Today's post is from John Lavas
, concerning two webpage projects involving theses that he has completed.
“Do you have a list of Marine Biology theses for your University?”
This seemingly innocuous question has been asked of me - as Biological/Marne Sciences Librarian
- more than once, and has generally resulted in several hours of work pouring over Voyager
records from a range of searches, only to find what one suspects is just a portion of the total records available in the library catalogue. The reasons why it may be difficult to access all records of thesis research on a particular subject over a long period are numerous, and in the case of marine biology, they include the following: historical variations in cataloguing and LC (Library of Congress) subject headings
which are now more taxonomically detailed than previously, changes in departmental/school names, and the fact that theses on marine biology can be written by students from different departments/schools (they may come from the School of Biological Sciences or any one of the former departments of Botany, Cell Biology, Zoology, or Biochemistry; they can also come from the Department of Chemistry
, the former School of Geography and Environmental Science, the former Geology Department, the current School of Geography, Geology, and Environmental Science
, the Law School, and so on).
Recently, as a result of another project (the BUGS entomological database), it was decided to assemble a chronological list of University of Auckland theses in another biological subject area, namely entomology. Working from Voyager records as well as comprehensive BUGS records, it was possible to identify all BSc Hons, MSc and PhDs entomology theses submitted to the University of Auckland since 1962. The tabular format is in chronological order of cataloguing rather than completion (so as to preserve a progressive numerical sequence) and the taxonomic colour code is by major order. Each thesis is hyperlinked to the appropriate Voyager record. The two page files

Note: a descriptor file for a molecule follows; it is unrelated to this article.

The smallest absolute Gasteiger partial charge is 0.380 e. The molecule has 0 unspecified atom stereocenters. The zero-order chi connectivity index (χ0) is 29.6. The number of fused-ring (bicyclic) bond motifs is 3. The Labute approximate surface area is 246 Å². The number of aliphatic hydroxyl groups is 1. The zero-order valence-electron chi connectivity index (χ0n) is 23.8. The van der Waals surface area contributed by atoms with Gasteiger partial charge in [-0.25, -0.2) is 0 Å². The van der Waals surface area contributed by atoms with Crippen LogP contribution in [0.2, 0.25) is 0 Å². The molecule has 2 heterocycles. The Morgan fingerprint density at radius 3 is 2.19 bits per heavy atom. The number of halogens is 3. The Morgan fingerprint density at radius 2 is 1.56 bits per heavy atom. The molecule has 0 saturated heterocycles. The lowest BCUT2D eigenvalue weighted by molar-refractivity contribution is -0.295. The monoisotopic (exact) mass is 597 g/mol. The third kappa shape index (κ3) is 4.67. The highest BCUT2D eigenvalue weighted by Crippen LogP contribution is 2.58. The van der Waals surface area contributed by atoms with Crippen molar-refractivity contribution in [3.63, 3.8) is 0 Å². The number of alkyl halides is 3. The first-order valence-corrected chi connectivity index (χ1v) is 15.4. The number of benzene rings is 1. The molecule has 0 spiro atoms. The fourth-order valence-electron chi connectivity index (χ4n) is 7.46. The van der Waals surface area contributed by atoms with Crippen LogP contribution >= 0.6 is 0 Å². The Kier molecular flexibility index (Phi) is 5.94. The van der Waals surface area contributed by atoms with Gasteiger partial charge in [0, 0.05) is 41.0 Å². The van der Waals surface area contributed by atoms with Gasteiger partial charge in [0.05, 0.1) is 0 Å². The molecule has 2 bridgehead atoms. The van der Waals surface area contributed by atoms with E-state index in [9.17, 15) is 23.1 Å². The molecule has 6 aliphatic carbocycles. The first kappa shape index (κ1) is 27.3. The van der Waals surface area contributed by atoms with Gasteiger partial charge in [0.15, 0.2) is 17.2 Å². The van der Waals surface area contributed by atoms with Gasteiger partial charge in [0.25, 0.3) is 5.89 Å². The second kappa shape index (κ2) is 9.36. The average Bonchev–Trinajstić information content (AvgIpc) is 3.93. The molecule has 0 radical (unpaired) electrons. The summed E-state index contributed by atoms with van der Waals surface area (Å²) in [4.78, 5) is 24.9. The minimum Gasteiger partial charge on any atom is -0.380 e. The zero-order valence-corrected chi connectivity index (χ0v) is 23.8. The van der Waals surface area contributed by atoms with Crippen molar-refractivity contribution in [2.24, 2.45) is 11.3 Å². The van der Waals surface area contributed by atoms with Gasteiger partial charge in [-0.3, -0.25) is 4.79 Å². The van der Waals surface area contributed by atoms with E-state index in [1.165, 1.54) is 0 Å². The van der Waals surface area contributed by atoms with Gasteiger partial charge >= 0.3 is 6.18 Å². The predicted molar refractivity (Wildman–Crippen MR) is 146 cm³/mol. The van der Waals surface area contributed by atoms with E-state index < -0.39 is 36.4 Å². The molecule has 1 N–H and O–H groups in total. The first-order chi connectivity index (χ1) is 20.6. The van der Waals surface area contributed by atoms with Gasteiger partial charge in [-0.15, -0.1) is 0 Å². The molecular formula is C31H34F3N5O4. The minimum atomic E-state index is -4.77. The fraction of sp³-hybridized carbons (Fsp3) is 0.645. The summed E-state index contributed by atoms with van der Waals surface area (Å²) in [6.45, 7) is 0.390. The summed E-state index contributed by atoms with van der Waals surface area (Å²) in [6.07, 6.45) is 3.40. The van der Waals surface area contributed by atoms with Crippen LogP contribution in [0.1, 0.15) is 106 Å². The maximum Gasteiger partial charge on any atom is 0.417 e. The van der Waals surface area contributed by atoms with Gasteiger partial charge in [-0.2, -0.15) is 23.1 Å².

are linked from the Resources by Subject: Biological Sciences
Marine Biology theses
Once the Entomology list was completed, a similar but more extensive project was undertaken for the marine biology theses. This involved some historical detective work on behalf of Library Assistant Bevan Shortridge and myself, because there was greater variation in cataloguing and author affiliation compared to the Entomology list, and a greater time period covered (1949 onwards). A stock-take of all theses held at the Leigh Marine Laboratory
proved necessary because some thesis titles are only held there whilst a few others are only held at General Library (although many are duplicated between both places). The format used for the final listing is the same as that used for the Entomology theses, but with a less comprehensive taxonomic key because of the wider subject content involved (the ‘Other’ key category includes all marine algal studies as well as lesser faunal taxonomic groups not included in the Pisces, Crustacea, and Mollusca categories).
We have found that the marine pages in particular have proven very popular. Even if patrons do not know the exact details of a particular thesis, it is easy to find the required record by scanning the approximate year of submission. Another advantage is that students have been able to quickly find other theses on the same topic by simply scanning the colour key, which partly eliminates the problem of cataloguing variation over time. A by-product of the list is that it becomes evident which particular research topics have been popular at different periods, which partly reflects research interests of supervising staff and partly commercial influences (in the case of fisheries research).
Shortly after these pages were loaded, an exasperated student who I had observed in the library searching the catalogue for long periods, finally came and asked “Is there any way of getting a list of all marine biology theses that you have at Auckland?” “Well” I answered, “funny that you should ask that…..”
In less than a minute, he had found the thesis for which he had been searching (he hadn’t known the author’s exact name or the title of the thesis but knew approximately when it had been presented) as well as identified several other theses of interest from the same period, as well as others submitted some years later. He was amazed at how quick it was to locate the required information from what is essentially a very basic list.
Biological Sciences and Marine Science Subject Librarian